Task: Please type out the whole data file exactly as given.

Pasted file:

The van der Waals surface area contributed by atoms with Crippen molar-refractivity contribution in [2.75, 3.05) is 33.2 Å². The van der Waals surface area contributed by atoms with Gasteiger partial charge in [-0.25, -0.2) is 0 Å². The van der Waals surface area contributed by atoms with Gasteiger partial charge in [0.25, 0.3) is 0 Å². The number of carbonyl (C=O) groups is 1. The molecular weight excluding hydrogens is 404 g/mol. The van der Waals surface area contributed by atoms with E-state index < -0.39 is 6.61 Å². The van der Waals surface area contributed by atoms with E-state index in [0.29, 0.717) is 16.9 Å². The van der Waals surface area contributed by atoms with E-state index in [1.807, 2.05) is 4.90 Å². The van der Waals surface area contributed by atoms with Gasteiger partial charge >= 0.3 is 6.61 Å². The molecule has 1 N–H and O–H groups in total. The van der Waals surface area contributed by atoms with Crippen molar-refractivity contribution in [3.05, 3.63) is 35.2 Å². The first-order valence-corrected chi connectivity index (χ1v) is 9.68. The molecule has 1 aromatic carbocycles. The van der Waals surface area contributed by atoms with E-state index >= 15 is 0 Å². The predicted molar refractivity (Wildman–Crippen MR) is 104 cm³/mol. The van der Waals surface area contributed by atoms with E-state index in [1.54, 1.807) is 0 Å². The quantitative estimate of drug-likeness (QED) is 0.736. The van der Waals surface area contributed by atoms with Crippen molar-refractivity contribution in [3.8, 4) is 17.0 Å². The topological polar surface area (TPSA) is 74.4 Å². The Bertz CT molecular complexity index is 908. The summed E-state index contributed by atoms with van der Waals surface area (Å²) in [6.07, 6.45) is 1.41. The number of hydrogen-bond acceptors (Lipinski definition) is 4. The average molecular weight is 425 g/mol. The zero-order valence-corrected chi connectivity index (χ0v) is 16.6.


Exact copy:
The van der Waals surface area contributed by atoms with Crippen molar-refractivity contribution in [2.75, 3.05) is 33.2 Å². The van der Waals surface area contributed by atoms with Gasteiger partial charge in [-0.25, -0.2) is 0 Å². The van der Waals surface area contributed by atoms with Gasteiger partial charge in [0.25, 0.3) is 0 Å². The number of carbonyl (C=O) groups is 1. The molecular weight excluding hydrogens is 404 g/mol. The van der Waals surface area contributed by atoms with E-state index < -0.39 is 6.61 Å². The van der Waals surface area contributed by atoms with E-state index in [0.29, 0.717) is 16.9 Å². The van der Waals surface area contributed by atoms with E-state index in [1.807, 2.05) is 4.90 Å². The van der Waals surface area contributed by atoms with Gasteiger partial charge >= 0.3 is 6.61 Å². The molecule has 1 N–H and O–H groups in total. The van der Waals surface area contributed by atoms with Crippen molar-refractivity contribution in [3.05, 3.63) is 35.2 Å². The first-order valence-corrected chi connectivity index (χ1v) is 9.68. The molecule has 1 aromatic carbocycles. The van der Waals surface area contributed by atoms with E-state index >= 15 is 0 Å². The predicted molar refractivity (Wildman–Crippen MR) is 104 cm³/mol. The van der Waals surface area contributed by atoms with E-state index in [1.54, 1.807) is 0 Å². The quantitative estimate of drug-likeness (QED) is 0.736. The van der Waals surface area contributed by atoms with Crippen molar-refractivity contribution in [3.8, 4) is 17.0 Å². The topological polar surface area (TPSA) is 74.4 Å². The Bertz CT molecular complexity index is 908. The summed E-state index contributed by atoms with van der Waals surface area (Å²) in [6.07, 6.45) is 1.41. The number of hydrogen-bond acceptors (Lipinski definition) is 4. The average molecular weight is 425 g/mol. The zero-order valence-corrected chi connectivity index (χ0v) is 16.6.